The CCGL is committed to a greater understanding of the molecular ecology and systematics of whales, dolphins and porpoises around the world. Our work on large whales is pursuing three inter-related themes:
To improve our understating of the impact of hunting on the abundance of whales and the ecological role of whales before human exploitation, we are working to improve population dynamic models by including genetic information on long-term effective population sizes before exploitation and minimum population size during exploitation.
To assess the current status of great whale populations, the CCGL is involved in three large-scale, collaborative studies: the Structure of Populations, Levels of Abundance and Status of Humpbacks (SPLASH) project in the North Pacific; the South Pacific Whale Research Consortium's assessment of the population structure and migratory interchange of humpback whales in the South Pacific; and a worldwide study of genetic diversity and population structure of sperm whales through collaboration with the Ocean Alliance.
To conserve the future of whales and dolphins, we have continued surveys of ‘whale-meat' markets in Japan and the Republic of (South) Korea. The work is part of a long-term study of trade in protected whales and dolphins using a portable PCR (Polymerase Chain Reaction) laboratory to identify the species origins of the products.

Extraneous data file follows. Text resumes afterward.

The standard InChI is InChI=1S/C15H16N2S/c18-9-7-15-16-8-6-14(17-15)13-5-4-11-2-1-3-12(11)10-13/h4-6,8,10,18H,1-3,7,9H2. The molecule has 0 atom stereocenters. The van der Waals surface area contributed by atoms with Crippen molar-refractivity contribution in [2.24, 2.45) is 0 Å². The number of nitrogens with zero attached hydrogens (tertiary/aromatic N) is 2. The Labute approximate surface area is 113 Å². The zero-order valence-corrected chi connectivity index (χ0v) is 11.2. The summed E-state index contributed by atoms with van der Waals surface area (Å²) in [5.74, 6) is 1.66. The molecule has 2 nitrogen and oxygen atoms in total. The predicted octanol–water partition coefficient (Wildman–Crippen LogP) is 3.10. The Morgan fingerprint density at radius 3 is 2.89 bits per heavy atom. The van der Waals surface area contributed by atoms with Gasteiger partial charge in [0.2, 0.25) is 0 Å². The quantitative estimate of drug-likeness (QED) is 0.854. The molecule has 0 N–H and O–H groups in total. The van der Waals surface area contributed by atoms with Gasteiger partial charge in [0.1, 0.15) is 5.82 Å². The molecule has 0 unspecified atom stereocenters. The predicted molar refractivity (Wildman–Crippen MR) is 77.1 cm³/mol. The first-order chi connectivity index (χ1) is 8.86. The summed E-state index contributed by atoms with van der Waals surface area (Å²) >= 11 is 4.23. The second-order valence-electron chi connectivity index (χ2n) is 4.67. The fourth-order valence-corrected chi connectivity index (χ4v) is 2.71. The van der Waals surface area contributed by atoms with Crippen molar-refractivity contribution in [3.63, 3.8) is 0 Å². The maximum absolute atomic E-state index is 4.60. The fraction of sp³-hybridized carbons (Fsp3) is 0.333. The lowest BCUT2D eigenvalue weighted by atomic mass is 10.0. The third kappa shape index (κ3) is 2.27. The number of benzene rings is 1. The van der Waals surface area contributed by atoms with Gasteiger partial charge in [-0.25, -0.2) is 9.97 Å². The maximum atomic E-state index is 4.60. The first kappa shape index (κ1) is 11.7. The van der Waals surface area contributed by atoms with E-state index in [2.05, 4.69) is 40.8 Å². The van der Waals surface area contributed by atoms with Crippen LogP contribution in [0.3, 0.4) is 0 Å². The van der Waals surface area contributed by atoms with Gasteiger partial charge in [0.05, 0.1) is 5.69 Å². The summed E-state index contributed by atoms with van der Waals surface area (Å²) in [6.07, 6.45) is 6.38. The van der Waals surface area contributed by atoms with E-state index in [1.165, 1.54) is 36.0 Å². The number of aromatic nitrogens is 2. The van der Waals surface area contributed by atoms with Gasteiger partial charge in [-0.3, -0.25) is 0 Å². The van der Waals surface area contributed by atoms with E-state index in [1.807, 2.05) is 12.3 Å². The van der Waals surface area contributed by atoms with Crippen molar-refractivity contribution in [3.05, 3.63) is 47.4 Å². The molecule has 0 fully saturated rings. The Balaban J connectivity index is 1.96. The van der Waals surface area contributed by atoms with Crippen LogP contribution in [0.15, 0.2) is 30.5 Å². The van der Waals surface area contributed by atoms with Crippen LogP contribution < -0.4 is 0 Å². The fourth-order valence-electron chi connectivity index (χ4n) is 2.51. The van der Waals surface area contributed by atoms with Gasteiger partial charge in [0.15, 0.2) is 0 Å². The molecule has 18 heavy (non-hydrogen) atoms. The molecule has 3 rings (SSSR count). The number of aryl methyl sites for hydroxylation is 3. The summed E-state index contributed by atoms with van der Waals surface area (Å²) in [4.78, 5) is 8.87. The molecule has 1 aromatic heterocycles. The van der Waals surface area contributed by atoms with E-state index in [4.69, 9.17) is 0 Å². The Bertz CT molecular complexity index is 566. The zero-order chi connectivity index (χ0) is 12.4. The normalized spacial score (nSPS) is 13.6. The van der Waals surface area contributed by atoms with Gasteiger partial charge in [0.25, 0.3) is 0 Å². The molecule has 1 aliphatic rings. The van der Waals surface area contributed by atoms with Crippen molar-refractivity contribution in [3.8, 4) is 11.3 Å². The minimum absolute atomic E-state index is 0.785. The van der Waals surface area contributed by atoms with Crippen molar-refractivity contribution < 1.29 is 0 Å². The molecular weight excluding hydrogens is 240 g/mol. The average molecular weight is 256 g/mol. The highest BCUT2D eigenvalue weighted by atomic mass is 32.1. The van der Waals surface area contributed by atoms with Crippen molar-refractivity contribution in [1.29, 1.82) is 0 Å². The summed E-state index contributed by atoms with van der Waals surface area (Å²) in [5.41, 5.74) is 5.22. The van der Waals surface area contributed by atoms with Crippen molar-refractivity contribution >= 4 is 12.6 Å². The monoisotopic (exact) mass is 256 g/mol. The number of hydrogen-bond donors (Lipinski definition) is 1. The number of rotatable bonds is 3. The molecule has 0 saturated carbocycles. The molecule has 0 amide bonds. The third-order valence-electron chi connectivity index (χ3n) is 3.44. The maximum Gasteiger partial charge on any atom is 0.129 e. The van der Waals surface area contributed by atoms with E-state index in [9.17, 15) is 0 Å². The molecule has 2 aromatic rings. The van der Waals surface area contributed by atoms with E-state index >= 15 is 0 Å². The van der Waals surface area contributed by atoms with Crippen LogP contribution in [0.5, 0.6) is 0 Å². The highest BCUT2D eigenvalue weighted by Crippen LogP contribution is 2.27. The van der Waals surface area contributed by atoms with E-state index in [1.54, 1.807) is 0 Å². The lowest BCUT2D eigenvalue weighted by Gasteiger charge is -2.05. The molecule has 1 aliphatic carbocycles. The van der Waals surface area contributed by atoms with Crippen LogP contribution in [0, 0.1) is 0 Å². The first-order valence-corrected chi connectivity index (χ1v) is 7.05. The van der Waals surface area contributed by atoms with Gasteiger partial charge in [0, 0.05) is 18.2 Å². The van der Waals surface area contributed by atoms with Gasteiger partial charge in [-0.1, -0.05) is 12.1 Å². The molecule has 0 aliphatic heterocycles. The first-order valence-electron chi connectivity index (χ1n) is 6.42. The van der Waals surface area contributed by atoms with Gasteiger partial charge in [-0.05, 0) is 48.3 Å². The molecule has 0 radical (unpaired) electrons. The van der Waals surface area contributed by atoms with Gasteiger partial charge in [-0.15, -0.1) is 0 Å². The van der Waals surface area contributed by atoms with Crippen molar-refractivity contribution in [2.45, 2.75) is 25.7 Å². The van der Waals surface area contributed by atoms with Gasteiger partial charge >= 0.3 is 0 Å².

The CCGL contributes to policy on the conservation of cetaceans through participation in the Scientific Committee of the International Whaling Commission (IWC) and the Cetacean Specialist Group of the International Union for the Conservation of Nature (IUCN).
Scott Baker, associate director of the Marine Mammal Institute at Oregon State University, said genetic identification showed that, in many cases, the mothers of calves were missing entirely from groups of whales that died in the stranding. This separation of mothers and calves suggests that strong kinship bonds are being disrupted prior to the actual stranding – potentially playing a role in causing the event.
Scott Baker, Associate Director of Oregon State University's Marine Mammal Institute and a co-author said: "These genetic estimates greatly improve our understanding of the genetic diversity of humpback whales, something we need to understand the impact of past hunting and to manage whales in the uncertain future."
Scott Baker, a marine biologist at Oregon State University and a co-author of the paper who has studied whales and dolphins for 30 years, saw his first live, open-ocean beaked whale just last month, in Samoa. The sighting lasted about 4 seconds before the animal dove — too brief to tell if it was a spade-toothed. “Their environment is very remote,” he says. “It’s deep water, and they’re submerged for maybe 96% of their lives.”